Tuesday, February 09, 2010
Post Traumatic Symptoms in the Civil War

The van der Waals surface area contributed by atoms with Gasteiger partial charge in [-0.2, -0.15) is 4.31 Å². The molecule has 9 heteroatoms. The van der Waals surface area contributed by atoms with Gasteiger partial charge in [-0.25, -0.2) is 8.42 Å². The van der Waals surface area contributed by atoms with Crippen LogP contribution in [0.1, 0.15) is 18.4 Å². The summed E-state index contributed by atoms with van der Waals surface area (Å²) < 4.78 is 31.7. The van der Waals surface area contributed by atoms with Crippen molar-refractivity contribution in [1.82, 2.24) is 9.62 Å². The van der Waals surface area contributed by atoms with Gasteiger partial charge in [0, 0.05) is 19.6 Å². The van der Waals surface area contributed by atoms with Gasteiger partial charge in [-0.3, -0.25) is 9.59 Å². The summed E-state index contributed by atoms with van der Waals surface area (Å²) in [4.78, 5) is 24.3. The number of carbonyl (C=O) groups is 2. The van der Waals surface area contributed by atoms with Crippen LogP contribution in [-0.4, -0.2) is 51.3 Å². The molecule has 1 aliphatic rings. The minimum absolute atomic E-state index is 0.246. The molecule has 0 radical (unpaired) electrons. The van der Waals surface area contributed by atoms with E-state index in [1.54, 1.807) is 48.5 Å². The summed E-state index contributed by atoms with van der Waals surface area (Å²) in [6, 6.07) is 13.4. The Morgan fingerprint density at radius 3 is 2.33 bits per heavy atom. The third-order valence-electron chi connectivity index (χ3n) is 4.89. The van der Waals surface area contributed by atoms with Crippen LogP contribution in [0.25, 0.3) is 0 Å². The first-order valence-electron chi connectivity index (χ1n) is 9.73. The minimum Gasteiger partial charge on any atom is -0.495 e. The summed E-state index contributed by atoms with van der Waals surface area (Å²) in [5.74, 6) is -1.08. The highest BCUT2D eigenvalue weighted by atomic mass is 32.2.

I recently came across this in Louisa May Alcott's Civil War Sketches [Dover, 2006, 34-5]. She worked as a volunteer nurse at a hospital in Washington shortly after the battle of Fredricksburg. This is a layperson's description. The role of psychological trauma was not established medically in the production of symptoms such as these until after the Civil War. I'm not sure how a Civil War doctor would have diagnosed this "… New Jersey boy, crazed by the horrors of that dreadful Saturday. A slight wound to the knee brought him there; but his mind had suffered more than his body; some string of that delicate machine was over strained, and, for days, he had been reliving in imagination, the scenes he could not forget, till his distress broke out in incoherent ravings, pitiful to hear. As i sat by him endeavoring to sooth his poor distracted brain by the constant touch of wet hands over his hot forehead, he lay cheering his comrades on, hurrying them back, then counting them as they fell around him, often clutching my arm, to Drag me from the vicinity of a bursting shell, or covering up his head to screen himself from a shower of shot his face brilliant with fever; his eyes restless; his head never still; every muscle strained and rigid; while an incessant stream of defiant shouts, whispered warnings, and broken laments, poured from his lips with that forceful bewilderment which makes such wanderings so hard to overhear." Perhaps a febrile delirium.